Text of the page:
Sunday, Jan. 15, 2012 | 2 a.m.
You don’t say!
It is no secret that our elections — especially presidential elections — have become contests in which what candidates don’t say is at least as important as what they do tell the voters. Long ago the electorate, through a fault most of its own making, gave up the expectation that politicians seeking high office would tell the truth.
The reasoning was simple: If we are told the truth, we won’t vote for the truth teller. If we are told something less than what is factual, we tend to vote for that person and then complain later when what we thought we were told doesn’t mesh with what the fellow we elected does.
That continues the vicious circle of lies, votes and more lies, and that results in the public having an ever-decreasing opinion of the political class, which is forced to tell us less of what we need to know in order to win the votes of people who have become completely disenchanted with the whole thing.
Unfortunately, while all this games-playing is going on, real problems need to be addressed, real challenges must be met and real people and their lives hang in the balance of whatever our democracy prescribes. In short, there will come a time when the people will just say “no” to anything and anyone asking for a vote. That includes those who deserve our vote as well as those who don’t. Guess who wins when that happens?
So, what can we do while this political circus is getting sorted out? One thing we must do is pay attention as best we can because there are consequences to our actions and to our failures to act as good citizens.
Take the case of former Massachusetts Gov. Mitt Romney and Nevada’s deeply held belief that the country’s high-level nuclear waste should not be buried just a few tens of miles from the tourist mecca that is Las Vegas. And what about the rest of the country? It has a very valid fear of all that toxic waste being trucked and trained through major cities across the country on its way to Southern Nevada, waiting, just waiting, for the inevitable accident. Such an accident would not only devastate the area where it occurred but also it would change the face of the nuclear power industry and the way the rest of the country views nuclear power and its waste.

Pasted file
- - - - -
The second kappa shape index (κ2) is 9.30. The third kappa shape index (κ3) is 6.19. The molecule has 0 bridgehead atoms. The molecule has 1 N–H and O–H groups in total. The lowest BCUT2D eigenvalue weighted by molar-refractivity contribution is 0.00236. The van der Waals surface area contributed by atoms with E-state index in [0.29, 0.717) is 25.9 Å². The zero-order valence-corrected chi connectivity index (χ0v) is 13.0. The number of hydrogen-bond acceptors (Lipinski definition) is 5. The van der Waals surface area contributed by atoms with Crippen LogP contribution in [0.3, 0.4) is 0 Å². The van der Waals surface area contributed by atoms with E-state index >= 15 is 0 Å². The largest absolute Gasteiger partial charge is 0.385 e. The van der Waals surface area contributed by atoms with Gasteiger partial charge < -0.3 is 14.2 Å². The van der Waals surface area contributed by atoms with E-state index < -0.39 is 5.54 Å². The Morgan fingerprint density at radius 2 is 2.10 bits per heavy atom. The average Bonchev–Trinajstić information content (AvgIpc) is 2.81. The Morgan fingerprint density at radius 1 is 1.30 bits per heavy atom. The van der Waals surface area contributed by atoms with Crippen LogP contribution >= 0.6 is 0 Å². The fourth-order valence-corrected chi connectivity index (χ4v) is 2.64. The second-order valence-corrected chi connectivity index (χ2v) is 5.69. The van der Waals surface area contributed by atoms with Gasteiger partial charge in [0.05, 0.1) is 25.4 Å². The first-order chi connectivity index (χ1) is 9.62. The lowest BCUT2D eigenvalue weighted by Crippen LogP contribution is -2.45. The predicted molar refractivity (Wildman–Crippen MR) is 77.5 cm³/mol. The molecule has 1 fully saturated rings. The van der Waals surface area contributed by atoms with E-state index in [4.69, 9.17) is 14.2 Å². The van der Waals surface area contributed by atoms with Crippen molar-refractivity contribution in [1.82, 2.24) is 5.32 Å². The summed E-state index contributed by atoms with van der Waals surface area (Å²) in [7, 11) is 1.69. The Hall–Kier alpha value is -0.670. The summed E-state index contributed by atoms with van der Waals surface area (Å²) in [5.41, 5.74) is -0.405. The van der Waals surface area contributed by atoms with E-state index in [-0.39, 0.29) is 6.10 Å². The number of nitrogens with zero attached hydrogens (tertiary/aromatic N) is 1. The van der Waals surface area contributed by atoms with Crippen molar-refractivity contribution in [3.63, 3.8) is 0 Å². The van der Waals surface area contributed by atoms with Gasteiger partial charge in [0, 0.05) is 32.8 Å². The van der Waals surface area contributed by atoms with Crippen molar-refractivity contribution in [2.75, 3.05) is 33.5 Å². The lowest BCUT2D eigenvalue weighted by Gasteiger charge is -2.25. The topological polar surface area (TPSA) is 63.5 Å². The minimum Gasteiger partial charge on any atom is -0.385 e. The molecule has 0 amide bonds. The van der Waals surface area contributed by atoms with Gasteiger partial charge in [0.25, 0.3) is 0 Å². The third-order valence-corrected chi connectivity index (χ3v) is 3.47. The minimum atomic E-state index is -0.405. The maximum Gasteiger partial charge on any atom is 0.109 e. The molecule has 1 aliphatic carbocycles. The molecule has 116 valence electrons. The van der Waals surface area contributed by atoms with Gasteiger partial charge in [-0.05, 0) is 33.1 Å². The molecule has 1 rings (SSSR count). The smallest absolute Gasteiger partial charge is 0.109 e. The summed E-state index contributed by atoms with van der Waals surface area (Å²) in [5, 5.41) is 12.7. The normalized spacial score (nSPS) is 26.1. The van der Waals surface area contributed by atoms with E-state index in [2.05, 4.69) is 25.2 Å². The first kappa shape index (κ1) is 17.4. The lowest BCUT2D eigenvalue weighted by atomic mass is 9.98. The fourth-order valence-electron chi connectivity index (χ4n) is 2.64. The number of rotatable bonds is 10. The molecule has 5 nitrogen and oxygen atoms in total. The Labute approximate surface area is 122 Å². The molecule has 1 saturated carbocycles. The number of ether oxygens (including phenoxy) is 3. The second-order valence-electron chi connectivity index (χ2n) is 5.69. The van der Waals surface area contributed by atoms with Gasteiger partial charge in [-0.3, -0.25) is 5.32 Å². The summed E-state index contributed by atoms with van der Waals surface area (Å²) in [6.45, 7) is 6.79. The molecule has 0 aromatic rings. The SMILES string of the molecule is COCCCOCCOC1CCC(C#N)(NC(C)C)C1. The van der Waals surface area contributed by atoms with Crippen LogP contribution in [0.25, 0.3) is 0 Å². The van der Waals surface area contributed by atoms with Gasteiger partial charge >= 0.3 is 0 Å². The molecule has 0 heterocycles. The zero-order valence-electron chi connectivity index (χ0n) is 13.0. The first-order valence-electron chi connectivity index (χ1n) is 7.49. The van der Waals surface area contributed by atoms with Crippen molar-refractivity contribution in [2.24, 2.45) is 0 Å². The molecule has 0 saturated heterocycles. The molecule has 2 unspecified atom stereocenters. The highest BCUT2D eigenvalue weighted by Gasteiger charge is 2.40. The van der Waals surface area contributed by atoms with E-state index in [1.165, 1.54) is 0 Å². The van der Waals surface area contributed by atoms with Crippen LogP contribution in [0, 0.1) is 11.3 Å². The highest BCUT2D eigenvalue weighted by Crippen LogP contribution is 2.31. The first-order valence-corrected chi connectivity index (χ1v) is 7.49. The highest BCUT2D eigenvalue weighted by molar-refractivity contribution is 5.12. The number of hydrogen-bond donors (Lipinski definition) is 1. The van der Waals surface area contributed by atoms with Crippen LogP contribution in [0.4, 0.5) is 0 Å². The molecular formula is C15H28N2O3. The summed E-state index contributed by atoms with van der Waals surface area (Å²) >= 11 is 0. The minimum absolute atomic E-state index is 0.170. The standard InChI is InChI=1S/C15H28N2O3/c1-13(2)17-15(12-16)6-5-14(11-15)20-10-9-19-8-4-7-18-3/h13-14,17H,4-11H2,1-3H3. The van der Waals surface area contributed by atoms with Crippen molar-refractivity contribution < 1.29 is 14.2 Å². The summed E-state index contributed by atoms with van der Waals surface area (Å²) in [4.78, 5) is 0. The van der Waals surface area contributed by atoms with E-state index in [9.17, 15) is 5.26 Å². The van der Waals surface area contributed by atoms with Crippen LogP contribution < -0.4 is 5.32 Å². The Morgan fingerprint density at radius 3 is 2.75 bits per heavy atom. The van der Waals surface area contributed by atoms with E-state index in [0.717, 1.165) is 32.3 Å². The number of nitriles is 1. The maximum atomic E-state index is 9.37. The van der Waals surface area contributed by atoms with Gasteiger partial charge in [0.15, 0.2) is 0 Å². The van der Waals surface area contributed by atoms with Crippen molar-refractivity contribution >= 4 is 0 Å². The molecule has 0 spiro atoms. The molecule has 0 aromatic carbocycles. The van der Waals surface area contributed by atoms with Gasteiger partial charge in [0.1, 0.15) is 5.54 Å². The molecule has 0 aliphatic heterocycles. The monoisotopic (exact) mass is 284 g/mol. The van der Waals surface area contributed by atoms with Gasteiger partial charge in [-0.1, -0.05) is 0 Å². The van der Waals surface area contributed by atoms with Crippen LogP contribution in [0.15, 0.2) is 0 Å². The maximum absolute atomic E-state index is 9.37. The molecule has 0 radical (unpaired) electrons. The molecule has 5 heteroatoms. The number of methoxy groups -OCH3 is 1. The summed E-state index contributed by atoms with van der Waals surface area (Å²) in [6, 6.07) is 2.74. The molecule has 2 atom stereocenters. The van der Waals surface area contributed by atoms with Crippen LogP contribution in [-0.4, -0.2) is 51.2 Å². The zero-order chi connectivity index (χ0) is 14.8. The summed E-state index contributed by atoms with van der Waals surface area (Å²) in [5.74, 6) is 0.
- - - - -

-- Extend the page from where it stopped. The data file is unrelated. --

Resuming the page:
Nevadans have expected and continue to expect our federal and state representatives to stand up against the rest of the country’s efforts to shove that deadly waste down our Yucca Mountain. It is based on the science that says Yucca isn’t the right answer and on an overwhelming public sense of betrayal for the way Yucca Mountain got started in the first place.
Starting with candidate George W. Bush in 2000, we have asked the very simple question: Are you for or against burying the nation’s nuclear garbage in Yucca Mountain in the face of Nevada’s desire not to let that happen?
It is no secret that candidate Bush lied to our faces when he assured us that science would prevail. As soon as he became president with the critical support of the Silver State, politics prevailed and Yucca became the only place for the government’s efforts to bury tens of thousands of tons of the most toxic waste known to man.
Nevadans learned from that double-cross. We learned that what a candidate says in Nevada needs to be consistent with what he says in another part of the country. And, more to the point, what he says here and what he doesn’t say anywhere else!
This past week South Carolina Gov. Nikki Haley told her constituents that one of the main reasons she supports the Romney was because of his stance on Yucca Mountain. She indicated that they see eye-to-eye on what to do with South Carolina’s nuclear waste. Did I mention that Haley is an ardent supporter of dumping the nuclear waste in Nevada’s backyard?
What Nevadans have heard from Mitt is that we should be able to say whether we want the nation’s high-level garbage to be buried here, where 40 million people come each year to enjoy themselves.
As the Republican primary effort moves westward — with either Mitt the presumptive nominee or Nevada’s vote the final nail in the political coffins of the rest of the field — we should be adamant in our demands that Mitt make his position clear.
There is plenty of reason for Nevadans to be afraid that what Haley says is Romney’s position on Yucca Mountain. We heard the same kind of confusion when George Bush was asking for our votes and we didn’t demand to hear the truth from him.
This time, let’s be clear. It isn’t just what Romney says to us that matters. It is what he doesn’t say. So far, he hasn’t said he disagrees with Haley one bit.
Tell us it ain’t so, Mitt.
Brian Greenspun is publisher and editor of the Las Vegas Sun.